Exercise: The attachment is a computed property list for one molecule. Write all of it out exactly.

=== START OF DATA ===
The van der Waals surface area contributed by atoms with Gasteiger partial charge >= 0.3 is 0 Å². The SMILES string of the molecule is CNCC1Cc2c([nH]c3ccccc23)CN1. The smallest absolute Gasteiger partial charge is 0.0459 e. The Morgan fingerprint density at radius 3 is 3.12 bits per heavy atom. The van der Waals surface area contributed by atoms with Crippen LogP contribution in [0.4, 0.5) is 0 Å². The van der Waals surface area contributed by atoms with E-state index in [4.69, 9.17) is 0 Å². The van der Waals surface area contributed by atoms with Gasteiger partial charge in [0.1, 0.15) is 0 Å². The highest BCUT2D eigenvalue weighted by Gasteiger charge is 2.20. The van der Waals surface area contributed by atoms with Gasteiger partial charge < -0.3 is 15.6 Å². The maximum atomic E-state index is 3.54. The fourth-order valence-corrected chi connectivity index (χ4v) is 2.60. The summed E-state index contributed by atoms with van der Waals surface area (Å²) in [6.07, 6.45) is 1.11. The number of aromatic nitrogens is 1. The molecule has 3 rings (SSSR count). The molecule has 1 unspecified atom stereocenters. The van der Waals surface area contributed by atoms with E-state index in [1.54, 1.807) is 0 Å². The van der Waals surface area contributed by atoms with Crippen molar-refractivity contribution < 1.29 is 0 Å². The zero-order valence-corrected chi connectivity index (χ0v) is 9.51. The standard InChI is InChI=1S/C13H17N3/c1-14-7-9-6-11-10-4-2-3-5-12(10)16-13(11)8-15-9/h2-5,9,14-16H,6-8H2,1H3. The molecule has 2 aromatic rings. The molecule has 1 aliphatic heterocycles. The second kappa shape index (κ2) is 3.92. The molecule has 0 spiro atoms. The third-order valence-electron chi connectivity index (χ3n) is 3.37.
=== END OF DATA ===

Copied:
The van der Waals surface area contributed by atoms with Gasteiger partial charge >= 0.3 is 0 Å². The SMILES string of the molecule is CNCC1Cc2c([nH]c3ccccc23)CN1. The smallest absolute Gasteiger partial charge is 0.0459 e. The Morgan fingerprint density at radius 3 is 3.12 bits per heavy atom. The van der Waals surface area contributed by atoms with Crippen LogP contribution in [0.4, 0.5) is 0 Å². The van der Waals surface area contributed by atoms with E-state index in [4.69, 9.17) is 0 Å². The van der Waals surface area contributed by atoms with Gasteiger partial charge in [0.1, 0.15) is 0 Å². The highest BCUT2D eigenvalue weighted by Gasteiger charge is 2.20. The van der Waals surface area contributed by atoms with Gasteiger partial charge < -0.3 is 15.6 Å². The maximum atomic E-state index is 3.54. The fourth-order valence-corrected chi connectivity index (χ4v) is 2.60. The summed E-state index contributed by atoms with van der Waals surface area (Å²) in [6.07, 6.45) is 1.11. The number of aromatic nitrogens is 1. The molecule has 3 rings (SSSR count). The molecule has 1 unspecified atom stereocenters. The van der Waals surface area contributed by atoms with E-state index in [1.54, 1.807) is 0 Å². The van der Waals surface area contributed by atoms with Crippen molar-refractivity contribution < 1.29 is 0 Å². The zero-order valence-corrected chi connectivity index (χ0v) is 9.51. The standard InChI is InChI=1S/C13H17N3/c1-14-7-9-6-11-10-4-2-3-5-12(10)16-13(11)8-15-9/h2-5,9,14-16H,6-8H2,1H3. The molecule has 2 aromatic rings. The molecule has 1 aliphatic heterocycles. The second kappa shape index (κ2) is 3.92. The molecule has 0 spiro atoms. The third-order valence-electron chi connectivity index (χ3n) is 3.37.